The Senate Majority's One-House Budget Resolution focuses on addressing the housing crisis in New York. Understanding the critical need for affordable, safe, and secure housing, the budget outlines significant investments and reforms aimed at increasing the availability of affordable homes, supporting tenants, and stimulating responsible development across the state. 

  • New York Housing Opportunity Corporation “Mitchell-Lama 2.0”: The Senate puts forward a new program entitled the New York Housing Opportunity Corporation, using the $250 million allocated as a part of the NY RUSH program, to expedite and build more long-term affordable housing on available state-owned land throughout NY, as a successor to the Mitchell-Lama program.. 
  • Protecting Tenants and Homeowners: 
    • Tenant protections that align with the core principles of Good Cause Eviction.
    • Protecting New Yorkers against Deed Theft
    • $5 million for the Office of Civil Representation- as a part of a civil right to representation by counsel for individuals at risk of losing their housing accommodation.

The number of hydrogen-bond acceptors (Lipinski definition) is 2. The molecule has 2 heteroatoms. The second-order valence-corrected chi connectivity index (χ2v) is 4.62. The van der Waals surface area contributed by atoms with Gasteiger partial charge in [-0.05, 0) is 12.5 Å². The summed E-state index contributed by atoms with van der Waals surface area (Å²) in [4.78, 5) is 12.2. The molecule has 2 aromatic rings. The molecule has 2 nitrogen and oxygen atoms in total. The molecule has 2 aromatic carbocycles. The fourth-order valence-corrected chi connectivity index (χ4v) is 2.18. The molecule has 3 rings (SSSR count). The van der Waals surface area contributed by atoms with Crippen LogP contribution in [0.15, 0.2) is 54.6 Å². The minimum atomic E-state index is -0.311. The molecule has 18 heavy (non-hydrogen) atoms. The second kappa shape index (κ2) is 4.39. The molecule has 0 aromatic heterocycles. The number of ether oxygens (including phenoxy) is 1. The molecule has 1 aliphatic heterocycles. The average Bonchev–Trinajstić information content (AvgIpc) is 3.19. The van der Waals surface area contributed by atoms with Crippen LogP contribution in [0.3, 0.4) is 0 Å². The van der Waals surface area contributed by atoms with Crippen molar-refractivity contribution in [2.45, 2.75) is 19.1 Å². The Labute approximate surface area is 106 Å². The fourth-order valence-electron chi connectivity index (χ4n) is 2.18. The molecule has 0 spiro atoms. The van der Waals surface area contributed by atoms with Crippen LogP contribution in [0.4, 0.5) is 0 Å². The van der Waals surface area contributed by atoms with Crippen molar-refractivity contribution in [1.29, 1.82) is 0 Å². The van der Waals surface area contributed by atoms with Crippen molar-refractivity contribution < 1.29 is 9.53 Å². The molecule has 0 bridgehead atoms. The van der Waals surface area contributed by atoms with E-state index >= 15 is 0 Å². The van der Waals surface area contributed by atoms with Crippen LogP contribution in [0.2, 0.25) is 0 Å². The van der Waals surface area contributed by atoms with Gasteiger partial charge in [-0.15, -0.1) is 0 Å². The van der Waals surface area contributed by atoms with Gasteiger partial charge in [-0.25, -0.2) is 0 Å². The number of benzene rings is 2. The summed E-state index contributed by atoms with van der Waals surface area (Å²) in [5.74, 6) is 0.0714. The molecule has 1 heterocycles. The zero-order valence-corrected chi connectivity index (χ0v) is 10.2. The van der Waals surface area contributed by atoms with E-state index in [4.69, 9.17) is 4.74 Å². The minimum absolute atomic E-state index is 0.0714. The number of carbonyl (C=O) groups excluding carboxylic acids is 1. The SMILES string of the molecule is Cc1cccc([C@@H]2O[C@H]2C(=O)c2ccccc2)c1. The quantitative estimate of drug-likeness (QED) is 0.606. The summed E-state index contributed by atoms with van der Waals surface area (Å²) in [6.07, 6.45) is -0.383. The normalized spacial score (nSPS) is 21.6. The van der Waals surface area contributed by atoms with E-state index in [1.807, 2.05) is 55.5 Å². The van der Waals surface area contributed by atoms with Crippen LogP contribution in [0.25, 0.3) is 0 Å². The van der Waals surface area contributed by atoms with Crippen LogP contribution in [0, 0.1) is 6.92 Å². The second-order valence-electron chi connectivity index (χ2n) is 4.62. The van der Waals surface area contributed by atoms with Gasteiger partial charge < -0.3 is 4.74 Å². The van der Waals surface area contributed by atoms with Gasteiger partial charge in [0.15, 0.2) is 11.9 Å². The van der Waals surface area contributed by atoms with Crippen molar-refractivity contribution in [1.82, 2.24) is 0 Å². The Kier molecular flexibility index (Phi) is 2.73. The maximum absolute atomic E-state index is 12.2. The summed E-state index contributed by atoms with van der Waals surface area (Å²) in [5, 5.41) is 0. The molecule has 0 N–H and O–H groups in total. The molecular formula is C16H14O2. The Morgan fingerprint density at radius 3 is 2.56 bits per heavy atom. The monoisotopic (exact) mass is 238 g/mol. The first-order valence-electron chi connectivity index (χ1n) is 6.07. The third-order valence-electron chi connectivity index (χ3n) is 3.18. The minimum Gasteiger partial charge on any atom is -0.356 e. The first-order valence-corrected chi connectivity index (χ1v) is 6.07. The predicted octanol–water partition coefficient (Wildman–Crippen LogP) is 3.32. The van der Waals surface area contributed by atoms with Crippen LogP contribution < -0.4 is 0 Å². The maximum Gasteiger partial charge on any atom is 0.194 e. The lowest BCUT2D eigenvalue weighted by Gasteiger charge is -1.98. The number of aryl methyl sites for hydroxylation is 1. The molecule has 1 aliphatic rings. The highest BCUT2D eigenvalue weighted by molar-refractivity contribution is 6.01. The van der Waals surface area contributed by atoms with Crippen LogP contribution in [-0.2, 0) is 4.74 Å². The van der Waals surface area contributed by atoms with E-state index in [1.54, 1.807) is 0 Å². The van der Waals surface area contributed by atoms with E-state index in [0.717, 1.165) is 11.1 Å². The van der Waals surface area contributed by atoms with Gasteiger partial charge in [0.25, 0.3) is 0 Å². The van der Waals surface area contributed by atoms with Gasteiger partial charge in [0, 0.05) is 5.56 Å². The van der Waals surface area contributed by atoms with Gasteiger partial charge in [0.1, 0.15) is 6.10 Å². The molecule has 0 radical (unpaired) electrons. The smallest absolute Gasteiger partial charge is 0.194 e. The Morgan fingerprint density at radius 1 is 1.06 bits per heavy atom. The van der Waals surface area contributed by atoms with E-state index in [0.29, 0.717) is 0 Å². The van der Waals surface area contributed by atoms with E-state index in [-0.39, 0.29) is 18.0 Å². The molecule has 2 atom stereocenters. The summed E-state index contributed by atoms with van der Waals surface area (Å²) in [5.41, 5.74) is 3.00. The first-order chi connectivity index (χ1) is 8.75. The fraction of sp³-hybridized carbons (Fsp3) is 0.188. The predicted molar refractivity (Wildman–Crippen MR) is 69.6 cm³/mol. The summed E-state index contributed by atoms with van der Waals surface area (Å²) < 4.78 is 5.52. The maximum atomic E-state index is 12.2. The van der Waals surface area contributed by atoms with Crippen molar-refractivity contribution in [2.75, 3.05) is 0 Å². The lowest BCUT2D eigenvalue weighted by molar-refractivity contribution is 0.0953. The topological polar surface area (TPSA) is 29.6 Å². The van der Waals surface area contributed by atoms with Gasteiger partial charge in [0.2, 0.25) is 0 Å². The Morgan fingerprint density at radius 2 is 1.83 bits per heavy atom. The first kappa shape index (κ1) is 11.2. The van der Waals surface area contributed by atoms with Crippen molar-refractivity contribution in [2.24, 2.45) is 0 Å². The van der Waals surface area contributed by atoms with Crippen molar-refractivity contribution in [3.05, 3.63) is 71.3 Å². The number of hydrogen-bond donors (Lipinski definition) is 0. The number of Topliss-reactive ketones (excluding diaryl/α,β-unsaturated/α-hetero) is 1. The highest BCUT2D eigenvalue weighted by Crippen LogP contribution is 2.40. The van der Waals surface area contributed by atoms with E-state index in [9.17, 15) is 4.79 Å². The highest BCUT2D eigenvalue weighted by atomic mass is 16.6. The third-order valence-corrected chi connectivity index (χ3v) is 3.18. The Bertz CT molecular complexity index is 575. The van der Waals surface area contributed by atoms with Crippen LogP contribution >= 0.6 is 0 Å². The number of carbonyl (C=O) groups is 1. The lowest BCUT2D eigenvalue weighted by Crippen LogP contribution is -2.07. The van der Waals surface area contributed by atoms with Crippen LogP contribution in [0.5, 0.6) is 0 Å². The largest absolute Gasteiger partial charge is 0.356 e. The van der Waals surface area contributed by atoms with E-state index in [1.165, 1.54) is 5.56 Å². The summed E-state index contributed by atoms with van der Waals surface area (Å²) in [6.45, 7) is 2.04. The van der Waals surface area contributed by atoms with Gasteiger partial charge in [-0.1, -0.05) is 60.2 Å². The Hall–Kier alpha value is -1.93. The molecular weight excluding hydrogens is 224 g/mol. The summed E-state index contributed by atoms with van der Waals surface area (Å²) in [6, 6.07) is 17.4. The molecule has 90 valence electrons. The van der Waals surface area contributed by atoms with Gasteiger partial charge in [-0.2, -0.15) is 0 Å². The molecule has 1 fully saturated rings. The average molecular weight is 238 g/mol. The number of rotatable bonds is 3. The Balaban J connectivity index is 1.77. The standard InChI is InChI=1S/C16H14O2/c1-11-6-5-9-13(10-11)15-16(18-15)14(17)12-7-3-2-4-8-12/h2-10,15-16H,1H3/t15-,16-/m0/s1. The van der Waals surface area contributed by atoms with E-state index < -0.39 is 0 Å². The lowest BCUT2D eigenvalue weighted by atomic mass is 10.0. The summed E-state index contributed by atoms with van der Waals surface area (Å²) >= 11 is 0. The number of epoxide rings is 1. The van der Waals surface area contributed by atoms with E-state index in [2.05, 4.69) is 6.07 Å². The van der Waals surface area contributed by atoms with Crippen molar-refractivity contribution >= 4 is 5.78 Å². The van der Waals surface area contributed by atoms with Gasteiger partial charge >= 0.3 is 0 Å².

• $250 Million for the Housing Access Voucher Program - would provide rental assistance in the form of vouchers to individuals who are homeless or facing imminent risk of becoming homeless. 
    • $40 million for the Homeowner Protection Program  
    • $20 million for Legal Service Representation for Evictions in NYC.
    • $40 Million for Legal Service Representation for Evictions outside NYC.
    • $50 Million to increase public assistance access and support for individuals at risk of eviction to keep them in their homes. 
  • Increasing and Preserving Supply:  
    • Providing the City of New York the authority to override the FAR cap.
    • Commercial conversions with more emphasis on affordability.
    • Creates an optional multifamily tax exemption for new construction and commercial conversions in municipalities outside of New York City. 
    • Creates an optional incentive program for municipalities to legalize accessory dwelling units, to create an optional tax exemption for homeowners to create accessory dwelling units, and to create a state-level financing for accessory dwelling units.
    • Openness for further discussion on extending the 421-a construction completion deadline for vested projects, as well as the creation of a tax exemption for the construction of multi-family rental housing to replace the expired 421-a program. 
    • $500 million for preservation and repairs for the New York City Public Housing Authority (NYCHA)
    • $140 million for Public Housing Authorities outside the City of New York.
    • $50 million for Land Banks and Land Trusts across the state
    • $40 million for the construction of small infill homes in Buffalo, Albany, Syracuse, Rochester, and Binghamton (S.8585-A)
    • $40 million to provide grants for owners of five or fewer units to bring dilapidated apartments up to code as affordable rentals throughout the state outside of New York City (S.8591)